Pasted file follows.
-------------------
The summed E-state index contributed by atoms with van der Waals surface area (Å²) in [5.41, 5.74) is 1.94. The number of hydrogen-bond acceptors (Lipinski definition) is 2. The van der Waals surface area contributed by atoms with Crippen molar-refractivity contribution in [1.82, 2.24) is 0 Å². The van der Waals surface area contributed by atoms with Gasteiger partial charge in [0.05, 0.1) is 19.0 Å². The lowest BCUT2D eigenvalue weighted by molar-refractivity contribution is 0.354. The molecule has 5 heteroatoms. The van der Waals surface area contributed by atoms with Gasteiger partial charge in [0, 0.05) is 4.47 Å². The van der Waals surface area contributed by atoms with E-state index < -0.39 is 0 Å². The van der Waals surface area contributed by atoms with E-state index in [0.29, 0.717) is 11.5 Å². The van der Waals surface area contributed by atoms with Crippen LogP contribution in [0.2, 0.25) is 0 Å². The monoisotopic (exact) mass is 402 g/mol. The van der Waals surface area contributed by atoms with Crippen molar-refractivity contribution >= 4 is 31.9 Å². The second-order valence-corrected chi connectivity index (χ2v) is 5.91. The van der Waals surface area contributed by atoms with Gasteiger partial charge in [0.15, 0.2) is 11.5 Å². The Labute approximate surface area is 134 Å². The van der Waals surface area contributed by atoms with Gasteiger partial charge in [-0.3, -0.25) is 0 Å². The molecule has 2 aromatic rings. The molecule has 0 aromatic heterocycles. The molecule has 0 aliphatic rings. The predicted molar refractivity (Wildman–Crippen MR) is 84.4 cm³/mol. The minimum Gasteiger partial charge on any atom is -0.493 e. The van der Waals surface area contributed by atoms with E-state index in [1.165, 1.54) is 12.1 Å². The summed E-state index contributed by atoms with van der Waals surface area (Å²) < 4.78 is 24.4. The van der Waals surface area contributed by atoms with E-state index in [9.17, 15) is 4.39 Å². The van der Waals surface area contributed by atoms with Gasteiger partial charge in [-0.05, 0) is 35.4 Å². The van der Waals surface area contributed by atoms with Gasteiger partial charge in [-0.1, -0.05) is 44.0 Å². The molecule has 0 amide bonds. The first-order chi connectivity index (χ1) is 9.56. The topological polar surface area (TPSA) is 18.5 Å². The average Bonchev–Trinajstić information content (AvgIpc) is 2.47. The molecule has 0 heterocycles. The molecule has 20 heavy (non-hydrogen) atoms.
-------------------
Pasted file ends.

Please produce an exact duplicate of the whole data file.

The summed E-state index contributed by atoms with van der Waals surface area (Å²) in [5.41, 5.74) is 1.94. The number of hydrogen-bond acceptors (Lipinski definition) is 2. The van der Waals surface area contributed by atoms with Crippen molar-refractivity contribution in [1.82, 2.24) is 0 Å². The van der Waals surface area contributed by atoms with Gasteiger partial charge in [0.05, 0.1) is 19.0 Å². The lowest BCUT2D eigenvalue weighted by molar-refractivity contribution is 0.354. The molecule has 5 heteroatoms. The van der Waals surface area contributed by atoms with Gasteiger partial charge in [0, 0.05) is 4.47 Å². The van der Waals surface area contributed by atoms with E-state index < -0.39 is 0 Å². The van der Waals surface area contributed by atoms with E-state index in [0.29, 0.717) is 11.5 Å². The van der Waals surface area contributed by atoms with Crippen LogP contribution in [0.2, 0.25) is 0 Å². The monoisotopic (exact) mass is 402 g/mol. The van der Waals surface area contributed by atoms with Crippen molar-refractivity contribution >= 4 is 31.9 Å². The second-order valence-corrected chi connectivity index (χ2v) is 5.91. The van der Waals surface area contributed by atoms with Gasteiger partial charge in [0.15, 0.2) is 11.5 Å². The Labute approximate surface area is 134 Å². The van der Waals surface area contributed by atoms with Gasteiger partial charge in [-0.3, -0.25) is 0 Å². The molecule has 2 aromatic rings. The molecule has 0 aromatic heterocycles. The molecule has 0 aliphatic rings. The predicted molar refractivity (Wildman–Crippen MR) is 84.4 cm³/mol. The minimum Gasteiger partial charge on any atom is -0.493 e. The van der Waals surface area contributed by atoms with E-state index in [1.165, 1.54) is 12.1 Å². The summed E-state index contributed by atoms with van der Waals surface area (Å²) < 4.78 is 24.4. The van der Waals surface area contributed by atoms with E-state index in [9.17, 15) is 4.39 Å². The van der Waals surface area contributed by atoms with Gasteiger partial charge in [-0.05, 0) is 35.4 Å². The van der Waals surface area contributed by atoms with Gasteiger partial charge in [-0.1, -0.05) is 44.0 Å². The molecule has 0 amide bonds. The first-order chi connectivity index (χ1) is 9.56. The topological polar surface area (TPSA) is 18.5 Å². The average Bonchev–Trinajstić information content (AvgIpc) is 2.47. The molecule has 0 heterocycles. The molecule has 20 heavy (non-hydrogen) atoms.